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Re: Transfer-codings, mandatory content-coding support and intermediaries

From: Martin Thomson <martin.thomson@gmail.com>
Date: Fri, 18 Apr 2014 09:38:24 -0700
Message-ID: <CABkgnnUDCrozsZBAwq-BXhCECvQiawUK8paJe3gpKhoxMyTVDg@mail.gmail.com>
To: K.Morgan@iaea.org
Cc: Mark Nottingham <mnot@mnot.net>, HTTP Working Group <ietf-http-wg@w3.org>, C.Brunhuber@iaea.org
Losing semantic transparency is not good, definitely.

If we add compression at the Transfer-Encoding layer, I am emphatic
that it will not use Transfer-Encoding.  That simply does not work
with the framing layer and would require further exceptions to the
hop-by-hop header rule (I'm unhappy enough about the TE exception).

Matthew's proposal is closer to acceptable, though I think that it
could (and should) be significantly reduced in complexity.  I think
that we could reasonably mandate the use of gzip on a segment by
segment basis, which should help with the security concerns (and
provide a better excuse for including END_SEGMENT).  Strategic
segmentation could be used to separate content.  No alternative
compression schemes or negotiation - those lead to interoperability
failures.


On 18 April 2014 01:03,  <K.Morgan@iaea.org> wrote:
> On 18 April 2014 08:52 mnot@mnot.net wrote:
>> At this point, it looks like the folks who have asked for TE support in HTTP/2
>> are willing to wait on incorporating such a feature into HTTP/2.
>
> We're not willing to wait.
>
>> the status quo seems like a good path forward ...
>> we should discuss this in more depth in NYC.
>
> If we're going to discuss this in NYC, then it sounds like a really good reason to include it in the current implementation draft - even if it's marked "AT RISK" - so we have experience upon which we can base our discussion.
>
> The primary concern surrounding transfer codings (whatever the variety) seems to be security vulnerabilities related to intermediaries applying compression without proper context.
>
> To appease those concerns, I suggest the following language (or similar language applied to Matthew's frame-level transfer coding proposal or the single-bit gzip proposal - we also support Matthew's proposal)...
>
> 9.4 Transfer Codings
>
> HTTP/2 retains the semantics of Transfer-Encoding with the following additional restrictions and requirements.
>
> Servers MUST NOT use the "chunked" transfer coding.
>
> Intermediaries MUST NOT add transfer coding(s).  Intermediaries MAY remove transfer coding(s) if necessary. Intermediaries MAY remove and re-apply transfer coding(s), but the transfer coding(s) MUST be re-applied in the same order as applied by the origin.  For example, an intermediary might elect to remove a gzip transfer coding for local storage in its cache in order to more easily extract a range of the content. In this case, when serving a range, the intermediary can choose to send the range with no transfer coding or with gzip transfer coding, but not with any other transfer coding(s).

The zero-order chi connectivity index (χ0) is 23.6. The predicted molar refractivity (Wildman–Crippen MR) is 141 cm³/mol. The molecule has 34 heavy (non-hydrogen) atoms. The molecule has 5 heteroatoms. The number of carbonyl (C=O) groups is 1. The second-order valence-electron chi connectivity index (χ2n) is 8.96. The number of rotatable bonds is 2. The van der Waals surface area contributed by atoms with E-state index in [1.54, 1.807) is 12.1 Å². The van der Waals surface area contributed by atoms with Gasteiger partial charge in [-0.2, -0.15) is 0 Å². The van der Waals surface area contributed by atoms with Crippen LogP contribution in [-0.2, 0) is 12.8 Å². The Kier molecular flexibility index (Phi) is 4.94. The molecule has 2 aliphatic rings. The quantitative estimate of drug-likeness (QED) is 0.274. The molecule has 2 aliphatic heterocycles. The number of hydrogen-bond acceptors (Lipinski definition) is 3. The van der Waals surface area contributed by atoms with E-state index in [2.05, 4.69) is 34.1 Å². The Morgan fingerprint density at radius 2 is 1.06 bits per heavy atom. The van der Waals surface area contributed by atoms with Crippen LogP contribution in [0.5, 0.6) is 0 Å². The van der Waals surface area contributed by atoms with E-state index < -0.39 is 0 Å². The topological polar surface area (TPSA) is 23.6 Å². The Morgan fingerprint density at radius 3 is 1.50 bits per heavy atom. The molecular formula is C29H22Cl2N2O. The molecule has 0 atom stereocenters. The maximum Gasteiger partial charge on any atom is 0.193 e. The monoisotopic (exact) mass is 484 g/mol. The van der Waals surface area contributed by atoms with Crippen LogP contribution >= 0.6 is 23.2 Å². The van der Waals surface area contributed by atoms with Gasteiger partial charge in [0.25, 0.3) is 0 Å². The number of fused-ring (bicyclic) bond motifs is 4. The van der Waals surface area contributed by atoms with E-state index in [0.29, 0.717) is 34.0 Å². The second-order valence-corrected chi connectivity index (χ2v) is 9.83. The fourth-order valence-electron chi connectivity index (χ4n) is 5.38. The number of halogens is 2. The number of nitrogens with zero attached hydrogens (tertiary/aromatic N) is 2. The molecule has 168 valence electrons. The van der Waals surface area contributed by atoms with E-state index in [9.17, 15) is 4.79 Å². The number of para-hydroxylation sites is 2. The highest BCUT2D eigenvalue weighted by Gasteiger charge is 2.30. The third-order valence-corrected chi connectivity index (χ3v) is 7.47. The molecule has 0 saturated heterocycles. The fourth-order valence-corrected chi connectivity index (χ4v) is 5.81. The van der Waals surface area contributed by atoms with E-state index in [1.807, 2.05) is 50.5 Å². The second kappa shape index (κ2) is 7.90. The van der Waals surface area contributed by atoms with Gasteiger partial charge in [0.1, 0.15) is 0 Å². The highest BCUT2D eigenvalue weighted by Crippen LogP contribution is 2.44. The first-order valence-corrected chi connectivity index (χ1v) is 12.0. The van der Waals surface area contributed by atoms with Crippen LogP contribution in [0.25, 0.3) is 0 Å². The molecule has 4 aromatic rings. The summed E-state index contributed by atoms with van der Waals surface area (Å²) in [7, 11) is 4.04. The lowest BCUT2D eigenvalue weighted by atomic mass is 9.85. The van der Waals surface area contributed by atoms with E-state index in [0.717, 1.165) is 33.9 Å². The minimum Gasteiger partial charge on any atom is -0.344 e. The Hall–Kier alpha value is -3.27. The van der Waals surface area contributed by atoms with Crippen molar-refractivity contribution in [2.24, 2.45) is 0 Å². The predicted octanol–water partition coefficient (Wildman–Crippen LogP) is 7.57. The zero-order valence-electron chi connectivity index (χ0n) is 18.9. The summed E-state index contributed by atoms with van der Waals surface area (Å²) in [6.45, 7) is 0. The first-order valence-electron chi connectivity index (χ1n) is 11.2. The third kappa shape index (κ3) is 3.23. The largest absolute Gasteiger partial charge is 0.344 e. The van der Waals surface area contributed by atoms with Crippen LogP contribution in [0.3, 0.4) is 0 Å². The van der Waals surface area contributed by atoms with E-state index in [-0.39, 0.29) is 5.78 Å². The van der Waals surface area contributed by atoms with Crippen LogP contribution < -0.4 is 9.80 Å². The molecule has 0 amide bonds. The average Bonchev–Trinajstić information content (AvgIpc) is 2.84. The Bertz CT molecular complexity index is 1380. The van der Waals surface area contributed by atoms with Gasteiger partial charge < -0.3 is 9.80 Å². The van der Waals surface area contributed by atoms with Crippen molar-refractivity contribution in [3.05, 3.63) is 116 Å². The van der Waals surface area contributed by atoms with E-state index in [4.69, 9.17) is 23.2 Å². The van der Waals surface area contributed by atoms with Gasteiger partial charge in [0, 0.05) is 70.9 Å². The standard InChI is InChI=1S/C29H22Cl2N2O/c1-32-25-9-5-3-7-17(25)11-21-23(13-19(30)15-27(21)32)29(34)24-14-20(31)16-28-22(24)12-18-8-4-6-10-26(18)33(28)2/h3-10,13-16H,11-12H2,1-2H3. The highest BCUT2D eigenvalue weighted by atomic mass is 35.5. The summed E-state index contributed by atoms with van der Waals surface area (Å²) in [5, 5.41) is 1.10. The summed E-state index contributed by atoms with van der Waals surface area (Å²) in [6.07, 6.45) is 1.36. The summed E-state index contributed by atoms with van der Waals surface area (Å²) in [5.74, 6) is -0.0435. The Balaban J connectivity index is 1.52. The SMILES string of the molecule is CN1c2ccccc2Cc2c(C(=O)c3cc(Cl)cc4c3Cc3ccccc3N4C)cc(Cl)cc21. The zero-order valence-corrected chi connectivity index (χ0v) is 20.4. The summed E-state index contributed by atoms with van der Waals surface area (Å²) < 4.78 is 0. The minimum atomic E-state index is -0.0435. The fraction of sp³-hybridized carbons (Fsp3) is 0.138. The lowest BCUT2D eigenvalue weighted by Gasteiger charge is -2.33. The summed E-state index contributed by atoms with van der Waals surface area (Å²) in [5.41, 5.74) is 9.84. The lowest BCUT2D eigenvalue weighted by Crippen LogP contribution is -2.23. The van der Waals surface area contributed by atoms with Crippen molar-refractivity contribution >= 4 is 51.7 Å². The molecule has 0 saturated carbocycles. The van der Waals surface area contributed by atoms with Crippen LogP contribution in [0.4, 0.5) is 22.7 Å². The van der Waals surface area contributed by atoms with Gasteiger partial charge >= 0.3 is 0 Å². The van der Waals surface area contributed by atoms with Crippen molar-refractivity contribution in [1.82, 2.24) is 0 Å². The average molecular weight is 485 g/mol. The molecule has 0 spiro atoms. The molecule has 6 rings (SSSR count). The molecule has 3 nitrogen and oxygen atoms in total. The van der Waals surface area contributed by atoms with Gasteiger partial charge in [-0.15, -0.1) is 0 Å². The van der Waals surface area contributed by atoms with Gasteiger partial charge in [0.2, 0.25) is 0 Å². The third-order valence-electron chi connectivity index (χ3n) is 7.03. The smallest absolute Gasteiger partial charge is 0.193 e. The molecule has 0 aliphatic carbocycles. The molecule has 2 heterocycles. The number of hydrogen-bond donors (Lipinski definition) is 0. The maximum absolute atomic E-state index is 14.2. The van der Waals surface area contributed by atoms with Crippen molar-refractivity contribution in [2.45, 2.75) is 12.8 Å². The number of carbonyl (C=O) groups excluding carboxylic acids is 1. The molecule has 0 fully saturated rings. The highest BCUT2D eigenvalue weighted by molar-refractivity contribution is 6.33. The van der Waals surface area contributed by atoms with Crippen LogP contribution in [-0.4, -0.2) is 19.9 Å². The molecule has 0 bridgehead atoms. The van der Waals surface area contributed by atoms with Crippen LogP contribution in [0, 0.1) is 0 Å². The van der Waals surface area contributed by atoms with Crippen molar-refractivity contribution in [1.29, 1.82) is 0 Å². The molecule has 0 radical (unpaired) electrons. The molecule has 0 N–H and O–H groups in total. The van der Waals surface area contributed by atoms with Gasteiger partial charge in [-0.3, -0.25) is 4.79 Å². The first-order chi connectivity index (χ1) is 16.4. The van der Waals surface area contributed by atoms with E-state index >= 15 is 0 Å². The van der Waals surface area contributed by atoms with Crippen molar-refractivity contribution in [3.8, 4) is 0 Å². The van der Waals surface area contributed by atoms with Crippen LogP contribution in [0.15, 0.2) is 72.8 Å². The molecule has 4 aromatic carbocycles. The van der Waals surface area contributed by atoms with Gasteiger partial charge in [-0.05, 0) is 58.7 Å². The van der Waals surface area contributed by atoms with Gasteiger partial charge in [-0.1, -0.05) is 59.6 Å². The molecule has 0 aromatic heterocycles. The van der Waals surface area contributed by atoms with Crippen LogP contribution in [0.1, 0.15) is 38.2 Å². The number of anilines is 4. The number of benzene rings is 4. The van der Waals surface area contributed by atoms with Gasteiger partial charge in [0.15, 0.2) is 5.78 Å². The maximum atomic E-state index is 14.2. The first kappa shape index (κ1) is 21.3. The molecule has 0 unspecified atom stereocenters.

>
>
>
> Others have mentioned it is "naiive" to think that intermediaries will keep these rules. Agreed. But it is eqaully "naiive" to think intermediares won't do the same thing with C-E. The only solution, IMO, to combat both problems would be signed headers (signed by the origin) - a benefit in favor of TE/Transfer-Encoding over frame-level codings, but we would be happy with either approach.
>
>> However, discussion has also uncovered some problematic aspects of requiring clients to
>> support GZIP content-encoding in HTTP/2.
>> ...
>> That's pretty clearly a major reduction in functionality, and effectively removes
>> what we used to call semantic transparency from all HTTP1.x->HTTP2 proxies.
>
> +1
>
> There were no objections raised by anybody when Matthew, Roland and I brought up these issues, so there doesn't seem to be a good reason to keep it for this implementation draft.
>
> I still think there needs to be a way to allow servers to compress as much as possible (as brought up by Patrick McManus [1] and others [2]).  Implicit gzip on the transfer layer is the right way to accomplish that and retain "semantic transparency" because a HTTP1.x -> HTTP2 intermediary can remove transfer codings without consequence.
>
> [1] http://lists.w3.org/Archives/Public/ietf-http-wg/2014JanMar/1283.html
> [2] https://developers.google.com/speed/articles/use-compression
>
>
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Received on Friday, 18 April 2014 16:38:53 UTC

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